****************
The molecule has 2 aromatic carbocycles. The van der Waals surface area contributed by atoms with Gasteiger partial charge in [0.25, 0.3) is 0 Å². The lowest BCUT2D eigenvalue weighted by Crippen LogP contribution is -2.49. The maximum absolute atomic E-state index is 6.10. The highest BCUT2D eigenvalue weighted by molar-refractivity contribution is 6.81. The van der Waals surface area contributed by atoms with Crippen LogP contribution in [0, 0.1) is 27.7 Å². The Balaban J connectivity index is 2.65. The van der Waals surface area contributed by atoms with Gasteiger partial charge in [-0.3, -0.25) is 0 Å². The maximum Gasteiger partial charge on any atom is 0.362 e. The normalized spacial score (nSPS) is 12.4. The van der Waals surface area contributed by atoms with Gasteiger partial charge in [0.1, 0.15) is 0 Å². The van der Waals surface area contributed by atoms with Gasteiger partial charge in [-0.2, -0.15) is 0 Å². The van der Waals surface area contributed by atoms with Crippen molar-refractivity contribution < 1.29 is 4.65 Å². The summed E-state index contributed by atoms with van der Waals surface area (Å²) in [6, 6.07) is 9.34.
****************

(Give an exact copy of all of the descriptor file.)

The molecule has 2 aromatic carbocycles. The van der Waals surface area contributed by atoms with Gasteiger partial charge in [0.25, 0.3) is 0 Å². The lowest BCUT2D eigenvalue weighted by Crippen LogP contribution is -2.49. The maximum absolute atomic E-state index is 6.10. The highest BCUT2D eigenvalue weighted by molar-refractivity contribution is 6.81. The van der Waals surface area contributed by atoms with Crippen LogP contribution in [0, 0.1) is 27.7 Å². The Balaban J connectivity index is 2.65. The van der Waals surface area contributed by atoms with Gasteiger partial charge in [-0.3, -0.25) is 0 Å². The maximum Gasteiger partial charge on any atom is 0.362 e. The normalized spacial score (nSPS) is 12.4. The van der Waals surface area contributed by atoms with Gasteiger partial charge in [0.1, 0.15) is 0 Å². The van der Waals surface area contributed by atoms with Gasteiger partial charge in [-0.2, -0.15) is 0 Å². The van der Waals surface area contributed by atoms with Crippen molar-refractivity contribution < 1.29 is 4.65 Å². The summed E-state index contributed by atoms with van der Waals surface area (Å²) in [6, 6.07) is 9.34.